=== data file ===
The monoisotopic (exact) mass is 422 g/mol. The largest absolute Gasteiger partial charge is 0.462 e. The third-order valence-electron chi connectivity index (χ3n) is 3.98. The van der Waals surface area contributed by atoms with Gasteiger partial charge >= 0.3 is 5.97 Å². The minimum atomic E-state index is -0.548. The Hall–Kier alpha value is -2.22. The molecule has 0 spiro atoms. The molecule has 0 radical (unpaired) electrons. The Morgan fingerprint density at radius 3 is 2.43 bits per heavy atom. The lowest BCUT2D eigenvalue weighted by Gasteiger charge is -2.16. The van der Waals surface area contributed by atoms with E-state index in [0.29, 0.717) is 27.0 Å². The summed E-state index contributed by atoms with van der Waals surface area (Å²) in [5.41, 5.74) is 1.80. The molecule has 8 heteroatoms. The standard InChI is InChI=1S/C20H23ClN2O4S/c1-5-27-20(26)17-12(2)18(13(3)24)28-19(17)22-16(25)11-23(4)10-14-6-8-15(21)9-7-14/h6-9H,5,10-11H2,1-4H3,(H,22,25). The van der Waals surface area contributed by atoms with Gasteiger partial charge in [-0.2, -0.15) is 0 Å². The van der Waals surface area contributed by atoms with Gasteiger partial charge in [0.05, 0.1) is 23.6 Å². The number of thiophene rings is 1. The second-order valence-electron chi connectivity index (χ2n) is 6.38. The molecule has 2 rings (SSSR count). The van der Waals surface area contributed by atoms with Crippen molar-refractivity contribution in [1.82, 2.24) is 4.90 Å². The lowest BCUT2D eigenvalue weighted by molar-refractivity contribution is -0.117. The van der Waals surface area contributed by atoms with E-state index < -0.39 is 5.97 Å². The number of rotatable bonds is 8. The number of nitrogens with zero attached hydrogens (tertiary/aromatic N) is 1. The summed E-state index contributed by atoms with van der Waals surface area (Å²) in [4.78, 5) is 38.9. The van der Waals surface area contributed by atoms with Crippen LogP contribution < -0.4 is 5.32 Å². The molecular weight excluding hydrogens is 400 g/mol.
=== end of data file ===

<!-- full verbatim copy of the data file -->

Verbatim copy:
The monoisotopic (exact) mass is 422 g/mol. The largest absolute Gasteiger partial charge is 0.462 e. The third-order valence-electron chi connectivity index (χ3n) is 3.98. The van der Waals surface area contributed by atoms with Gasteiger partial charge >= 0.3 is 5.97 Å². The minimum atomic E-state index is -0.548. The Hall–Kier alpha value is -2.22. The molecule has 0 spiro atoms. The molecule has 0 radical (unpaired) electrons. The Morgan fingerprint density at radius 3 is 2.43 bits per heavy atom. The lowest BCUT2D eigenvalue weighted by Gasteiger charge is -2.16. The van der Waals surface area contributed by atoms with E-state index in [0.29, 0.717) is 27.0 Å². The summed E-state index contributed by atoms with van der Waals surface area (Å²) in [5.41, 5.74) is 1.80. The molecule has 8 heteroatoms. The standard InChI is InChI=1S/C20H23ClN2O4S/c1-5-27-20(26)17-12(2)18(13(3)24)28-19(17)22-16(25)11-23(4)10-14-6-8-15(21)9-7-14/h6-9H,5,10-11H2,1-4H3,(H,22,25). The van der Waals surface area contributed by atoms with Gasteiger partial charge in [-0.2, -0.15) is 0 Å². The van der Waals surface area contributed by atoms with Gasteiger partial charge in [0.05, 0.1) is 23.6 Å². The number of thiophene rings is 1. The second-order valence-electron chi connectivity index (χ2n) is 6.38. The molecule has 2 rings (SSSR count). The van der Waals surface area contributed by atoms with Crippen molar-refractivity contribution in [1.82, 2.24) is 4.90 Å². The lowest BCUT2D eigenvalue weighted by molar-refractivity contribution is -0.117. The van der Waals surface area contributed by atoms with E-state index < -0.39 is 5.97 Å². The number of rotatable bonds is 8. The number of nitrogens with zero attached hydrogens (tertiary/aromatic N) is 1. The summed E-state index contributed by atoms with van der Waals surface area (Å²) in [4.78, 5) is 38.9. The van der Waals surface area contributed by atoms with Crippen LogP contribution < -0.4 is 5.32 Å². The molecular weight excluding hydrogens is 400 g/mol.